It’s a deal.
Canada will have a national childcare program for the first time in history when Prime Minister Justin Trudeau and Prime Minister Doug Ford sign the agreement on Monday in the Greater Toronto area.
Ontario was the last province or territory to agree to Ottawa’s plan due to concerns about long-term funding.
As first reported by Star last week, Ford has finally bought into the five-year $ 10.2 billion scheme that will halve childcare fees by the end of December.
That’s because he received assurances from Trudeau and Finance Minister Chrystia Freeland about a looming infrastructure program – likely unveiled in her federal budget – to fund thousands of new childcare places.
“We have worked very well with the federal government and we will announce it very soon,” Ford told reporters Sunday in Toronto at the groundbreaking ceremony for the Ontario Line subway.
“But as I mentioned, $ 10.2 billion over five of us does not give the $ 10 in day care, but stay tuned,” he said.
“We have a good deal with the federal government … they have been phenomenal partners as they always have been and we look forward to the announcement.”
On Friday, Star revealed that Ottawa is looking to spend hundreds of millions more to create additional child care spaces.
The cash would be made available under a separate infrastructure fund and offered to all provinces based on their share of the population under 12 years of age.
It was considered “a game changer” by those close to Ford.
“If (the premiere) had signed two months ago, that money would not be there,” said an official, who spoke confidentially to discuss internal considerations.
“Now it’s separate from the child care agreement, so Ottawa can still say it’s $ 10.2 billion (for Ontario),” the insider said.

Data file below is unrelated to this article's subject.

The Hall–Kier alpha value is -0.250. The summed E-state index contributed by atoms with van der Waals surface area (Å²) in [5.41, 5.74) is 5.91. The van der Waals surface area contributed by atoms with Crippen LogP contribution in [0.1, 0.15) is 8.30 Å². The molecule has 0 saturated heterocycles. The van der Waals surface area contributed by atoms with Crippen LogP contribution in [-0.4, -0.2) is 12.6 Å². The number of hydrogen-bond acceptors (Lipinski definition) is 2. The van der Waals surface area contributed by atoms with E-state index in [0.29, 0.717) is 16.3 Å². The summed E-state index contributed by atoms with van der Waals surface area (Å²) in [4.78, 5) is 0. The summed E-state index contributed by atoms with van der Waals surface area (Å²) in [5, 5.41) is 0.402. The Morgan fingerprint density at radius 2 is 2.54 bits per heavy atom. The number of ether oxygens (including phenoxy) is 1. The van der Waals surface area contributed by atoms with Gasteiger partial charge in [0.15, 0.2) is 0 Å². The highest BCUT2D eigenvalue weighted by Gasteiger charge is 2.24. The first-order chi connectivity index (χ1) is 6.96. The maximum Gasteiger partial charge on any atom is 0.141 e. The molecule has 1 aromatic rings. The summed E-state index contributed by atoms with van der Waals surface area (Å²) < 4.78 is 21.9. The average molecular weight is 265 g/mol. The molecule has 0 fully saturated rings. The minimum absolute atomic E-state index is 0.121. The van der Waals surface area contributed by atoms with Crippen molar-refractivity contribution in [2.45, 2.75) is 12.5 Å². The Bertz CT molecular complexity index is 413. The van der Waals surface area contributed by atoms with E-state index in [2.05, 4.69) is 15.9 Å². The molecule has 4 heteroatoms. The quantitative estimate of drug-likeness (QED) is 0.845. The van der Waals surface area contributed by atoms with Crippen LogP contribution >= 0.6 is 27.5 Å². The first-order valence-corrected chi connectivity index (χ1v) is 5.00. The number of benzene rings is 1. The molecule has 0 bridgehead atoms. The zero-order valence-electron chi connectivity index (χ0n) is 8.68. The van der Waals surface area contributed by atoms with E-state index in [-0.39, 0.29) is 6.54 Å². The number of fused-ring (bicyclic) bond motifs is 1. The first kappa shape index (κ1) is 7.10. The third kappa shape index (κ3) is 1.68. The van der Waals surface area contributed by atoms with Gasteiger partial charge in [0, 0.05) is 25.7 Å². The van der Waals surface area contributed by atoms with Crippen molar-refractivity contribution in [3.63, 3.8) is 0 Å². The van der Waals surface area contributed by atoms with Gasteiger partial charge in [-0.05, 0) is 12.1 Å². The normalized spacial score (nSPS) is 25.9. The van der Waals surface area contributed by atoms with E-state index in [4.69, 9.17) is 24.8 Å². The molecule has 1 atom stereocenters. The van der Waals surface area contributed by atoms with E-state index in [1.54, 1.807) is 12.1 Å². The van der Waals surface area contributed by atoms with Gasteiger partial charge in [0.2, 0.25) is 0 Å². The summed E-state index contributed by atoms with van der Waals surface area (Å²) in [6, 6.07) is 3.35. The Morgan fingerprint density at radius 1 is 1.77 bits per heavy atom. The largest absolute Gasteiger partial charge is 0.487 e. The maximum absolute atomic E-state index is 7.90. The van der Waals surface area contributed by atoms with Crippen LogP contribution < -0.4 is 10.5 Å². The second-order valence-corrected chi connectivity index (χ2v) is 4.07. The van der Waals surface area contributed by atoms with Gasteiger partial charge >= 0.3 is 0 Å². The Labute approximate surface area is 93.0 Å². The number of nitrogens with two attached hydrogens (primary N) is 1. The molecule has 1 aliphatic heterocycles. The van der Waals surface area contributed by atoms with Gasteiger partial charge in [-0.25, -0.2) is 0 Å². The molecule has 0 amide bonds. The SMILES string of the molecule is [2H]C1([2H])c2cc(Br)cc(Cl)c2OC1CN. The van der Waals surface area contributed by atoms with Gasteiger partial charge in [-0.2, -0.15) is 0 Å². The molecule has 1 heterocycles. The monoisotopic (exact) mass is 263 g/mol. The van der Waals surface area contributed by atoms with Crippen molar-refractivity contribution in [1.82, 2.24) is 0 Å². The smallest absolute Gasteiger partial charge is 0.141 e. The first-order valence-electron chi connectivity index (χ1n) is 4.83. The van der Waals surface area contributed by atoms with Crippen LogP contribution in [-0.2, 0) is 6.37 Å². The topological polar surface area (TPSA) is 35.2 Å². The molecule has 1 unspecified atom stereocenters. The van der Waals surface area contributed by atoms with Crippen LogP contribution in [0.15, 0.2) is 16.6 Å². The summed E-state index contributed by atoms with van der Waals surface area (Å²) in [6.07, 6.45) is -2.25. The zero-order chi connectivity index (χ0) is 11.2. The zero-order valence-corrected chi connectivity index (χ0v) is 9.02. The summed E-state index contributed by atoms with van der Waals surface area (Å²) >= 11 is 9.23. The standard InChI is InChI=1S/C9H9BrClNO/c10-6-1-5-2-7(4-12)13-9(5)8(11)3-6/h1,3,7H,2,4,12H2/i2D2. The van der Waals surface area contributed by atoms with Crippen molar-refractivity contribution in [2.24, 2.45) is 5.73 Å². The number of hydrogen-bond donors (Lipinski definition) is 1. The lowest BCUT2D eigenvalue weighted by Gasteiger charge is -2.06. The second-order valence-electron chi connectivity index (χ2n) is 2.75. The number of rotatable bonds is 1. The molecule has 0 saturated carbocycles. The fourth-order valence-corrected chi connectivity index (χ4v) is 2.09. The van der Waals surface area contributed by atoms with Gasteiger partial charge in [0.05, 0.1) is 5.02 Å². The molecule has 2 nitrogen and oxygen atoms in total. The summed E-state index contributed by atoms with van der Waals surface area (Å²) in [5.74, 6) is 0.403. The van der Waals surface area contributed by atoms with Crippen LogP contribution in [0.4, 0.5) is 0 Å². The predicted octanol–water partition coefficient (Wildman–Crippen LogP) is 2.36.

Although separate from the childcare funding program, Ontario’s 38 percent share of infrastructure money and assurances of an ongoing federal funding commitment after the expiration of the five-year agreement was enough to seal the deal.
Freeland has committed $ 9.2 billion annually to child care after the agreement is up in 2026 if the provinces want to renew the scheme.
“That means at least $ 2.9 billion (per year) for Ontario going forward, making the program sustainable,” said another senior provincial official who was not authorized to speak in public.
“We were very concerned that once those five years have passed, Ottawa would go away and leave us to fund a major social program, as they have done with health care,” the official said, noting that the federal government currently only pays 22 percent of health. costs, with the provinces covering the rest.
Federal officials insist these terms were already announced in Freeland’s budget last year, but the province said it needed more guarantees.
With an election in Ontario scheduled for June 2 – and both NDP leader Andrea Horwath and Liberal leader Steven Del Duca pressured Ford to sign – the progressive Conservatives were eager to sign.
“This will halve childcare fees in the first year and make us $ 10 a day in year four,” a source said last week.
“That means childcare of $ 10 a day is achievable and sustainable in the long run.”
The two sides have negotiated an agreement to establish an early review to determine how well the program is working from the third year onwards, which means the US authorities will have to stay engaged and not just wash their hands after the five years are up and let the province pay the bill, “the source said.
A federal source, who was also not authorized to speak in public, said later in the year that there would be retroactive payments to parents who still pay higher fees.
Freeland has said the national program could add 240,000 workers to the workforce and raise real GDP by as much as 1.2 percent over the next two decades.
JOIN THE CONVERSATIONS